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Lion Dance brings good luck and prosperity

1 March 20240 comments

Helen Truong tells of her role in one of Melbourne’s great multicultural traditions – the annual Lunar New Year Lion Dance.

My most favourite festivity is Lunar New Year, as it is filled with drums, cymbals, lions and dragons. 

I’m part of the Chinese Youth Society of Melbourne, a not-for-profit group that promotes and celebrates Chinese culture. And for 15 days this February we celebrate Chinese Lunar New Year.

For me, this means performing with our Lion Dance team.

I officially joined CYSM in 2018 after the group’s 50 year anniversary performance. My nephew started lion dance when he was nine, so I thought it would be good to join and do something with him.

The team trains every Sunday for three hours and this ramps up with a mid-week training around October in the lead up to Chinese New Year which is the busiest time of the year for us.

Lion dancing requires discipline and time invested in training. Being physically fit is a bonus, but not a requirement to join. The training provided sets you up for strength, stamina, endurance and flexibility.    

We are not a martial arts club but the stances used for the Lion Dance are derived from Kung Fu,

so it forms part of our training

Established in 1968 the Chinese Youth Society of Melbourne (CYSM) Lion Dance Team, like other Lion Dance troupes, has brought the art of lion dancing, originally from China, and shared it with the local Chinese community and the broader community.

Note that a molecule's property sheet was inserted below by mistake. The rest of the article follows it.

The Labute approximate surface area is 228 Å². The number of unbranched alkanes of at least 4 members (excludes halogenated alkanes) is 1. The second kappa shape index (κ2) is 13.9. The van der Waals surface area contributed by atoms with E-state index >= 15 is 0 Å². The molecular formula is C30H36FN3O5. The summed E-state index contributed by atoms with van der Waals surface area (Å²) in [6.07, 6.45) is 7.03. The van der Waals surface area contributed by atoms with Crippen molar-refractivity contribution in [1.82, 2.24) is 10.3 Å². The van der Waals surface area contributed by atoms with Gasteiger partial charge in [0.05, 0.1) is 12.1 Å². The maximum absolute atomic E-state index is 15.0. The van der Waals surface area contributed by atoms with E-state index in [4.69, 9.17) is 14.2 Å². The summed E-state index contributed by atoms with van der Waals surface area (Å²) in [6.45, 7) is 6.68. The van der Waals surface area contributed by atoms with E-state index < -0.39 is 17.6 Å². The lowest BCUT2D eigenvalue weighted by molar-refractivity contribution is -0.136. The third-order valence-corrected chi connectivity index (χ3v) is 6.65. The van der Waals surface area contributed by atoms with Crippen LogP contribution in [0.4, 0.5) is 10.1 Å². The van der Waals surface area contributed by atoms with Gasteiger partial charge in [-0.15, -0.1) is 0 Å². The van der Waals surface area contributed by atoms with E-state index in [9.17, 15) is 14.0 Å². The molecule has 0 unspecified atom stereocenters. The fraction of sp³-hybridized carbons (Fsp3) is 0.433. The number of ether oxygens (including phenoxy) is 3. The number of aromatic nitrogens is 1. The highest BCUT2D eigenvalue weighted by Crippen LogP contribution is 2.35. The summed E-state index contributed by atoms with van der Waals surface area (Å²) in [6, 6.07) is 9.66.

Over the years our team has taken part in numerous performances and contributed to many events and festivals to help spread the art of lion dancing across the country.

We have also developed irreplaceable friendships and bonds with a number of other Lion Dance troupes and community groups from all across the world.CYSM aims to help teach, nurture, spread and carry on the tradition of passing on the art from generation to generation. And it creates a home for those who want to be part of something special, not just a Lion Dance team but a Lion Dance family.

Personally, I have made a lot of friends, old and young, through the group and we have various social gatherings during the year.

For us as Australians of Chinese descent, the Lion Dance has great historical and cultural significance.

Originally, the dance was a way of bringing good luck, good fortune and prosperity to those for whom it’s performed, and we are carrying on that tradition.

The dance brings the strength and yang energy of the lion plus the addition of the drum to scare or clear away stale or evil spirits to allow fresh offerings and positive energies to arrive.

A lively lion provides life and positive energy to a host or establishment and the extent to which a lion shows life and energy, is a representation of the year to come for the particular host who has requested the blessing.

Each year CYSM and several other lion dance teams participates in the Bendigo Easter Fair, which also features a Dragon Dance.

In 2019, Bendigo unveiled the world’s longest dragon, Dai Gum Loong. It was really exciting and fun to be a part of that.

And, this year, were are celebrating the Year of the Dragon. People born in the year of the dragon are usually charismatic, intelligent, confident, powerful and naturally lucky and gifted.

Previous Years of the Dragon include: 2024, 2012, 2000, 1988, 1976, 1964 and 1952.

Helen Truong is a Business Development manager with Thrive Refugee Enterprise, a provider of microfinance to refugee entrepreneurs.See a short video on the Lion Dance:

Longer version: